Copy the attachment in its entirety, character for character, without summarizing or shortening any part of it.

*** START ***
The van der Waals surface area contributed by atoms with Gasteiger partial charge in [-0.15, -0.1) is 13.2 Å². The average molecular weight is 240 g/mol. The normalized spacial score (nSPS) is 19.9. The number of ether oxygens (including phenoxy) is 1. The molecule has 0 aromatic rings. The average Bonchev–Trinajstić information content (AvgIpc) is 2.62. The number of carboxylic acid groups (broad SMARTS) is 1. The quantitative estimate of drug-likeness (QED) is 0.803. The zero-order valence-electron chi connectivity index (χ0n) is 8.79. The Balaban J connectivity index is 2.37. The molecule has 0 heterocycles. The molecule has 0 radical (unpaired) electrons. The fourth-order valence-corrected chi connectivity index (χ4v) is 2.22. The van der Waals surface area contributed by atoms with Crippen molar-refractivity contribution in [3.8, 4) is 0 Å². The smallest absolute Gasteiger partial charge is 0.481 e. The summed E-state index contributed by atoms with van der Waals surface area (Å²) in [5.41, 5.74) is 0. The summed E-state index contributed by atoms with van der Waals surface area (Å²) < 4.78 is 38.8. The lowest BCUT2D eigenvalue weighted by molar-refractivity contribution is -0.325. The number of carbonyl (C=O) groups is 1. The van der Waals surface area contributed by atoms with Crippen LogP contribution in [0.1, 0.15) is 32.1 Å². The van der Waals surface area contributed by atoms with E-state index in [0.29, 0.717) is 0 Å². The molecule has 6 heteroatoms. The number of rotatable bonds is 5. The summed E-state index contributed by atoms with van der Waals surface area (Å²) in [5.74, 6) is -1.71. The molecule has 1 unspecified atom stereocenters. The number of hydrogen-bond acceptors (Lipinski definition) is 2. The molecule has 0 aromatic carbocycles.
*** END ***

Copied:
The van der Waals surface area contributed by atoms with Gasteiger partial charge in [-0.15, -0.1) is 13.2 Å². The average molecular weight is 240 g/mol. The normalized spacial score (nSPS) is 19.9. The number of ether oxygens (including phenoxy) is 1. The molecule has 0 aromatic rings. The average Bonchev–Trinajstić information content (AvgIpc) is 2.62. The number of carboxylic acid groups (broad SMARTS) is 1. The quantitative estimate of drug-likeness (QED) is 0.803. The zero-order valence-electron chi connectivity index (χ0n) is 8.79. The Balaban J connectivity index is 2.37. The molecule has 0 heterocycles. The molecule has 0 radical (unpaired) electrons. The fourth-order valence-corrected chi connectivity index (χ4v) is 2.22. The van der Waals surface area contributed by atoms with Crippen molar-refractivity contribution in [3.8, 4) is 0 Å². The smallest absolute Gasteiger partial charge is 0.481 e. The summed E-state index contributed by atoms with van der Waals surface area (Å²) in [5.41, 5.74) is 0. The summed E-state index contributed by atoms with van der Waals surface area (Å²) < 4.78 is 38.8. The lowest BCUT2D eigenvalue weighted by molar-refractivity contribution is -0.325. The number of carbonyl (C=O) groups is 1. The van der Waals surface area contributed by atoms with Crippen LogP contribution in [0.1, 0.15) is 32.1 Å². The van der Waals surface area contributed by atoms with E-state index in [0.29, 0.717) is 0 Å². The molecule has 6 heteroatoms. The number of rotatable bonds is 5. The summed E-state index contributed by atoms with van der Waals surface area (Å²) in [5.74, 6) is -1.71. The molecule has 1 unspecified atom stereocenters. The number of hydrogen-bond acceptors (Lipinski definition) is 2. The molecule has 0 aromatic carbocycles.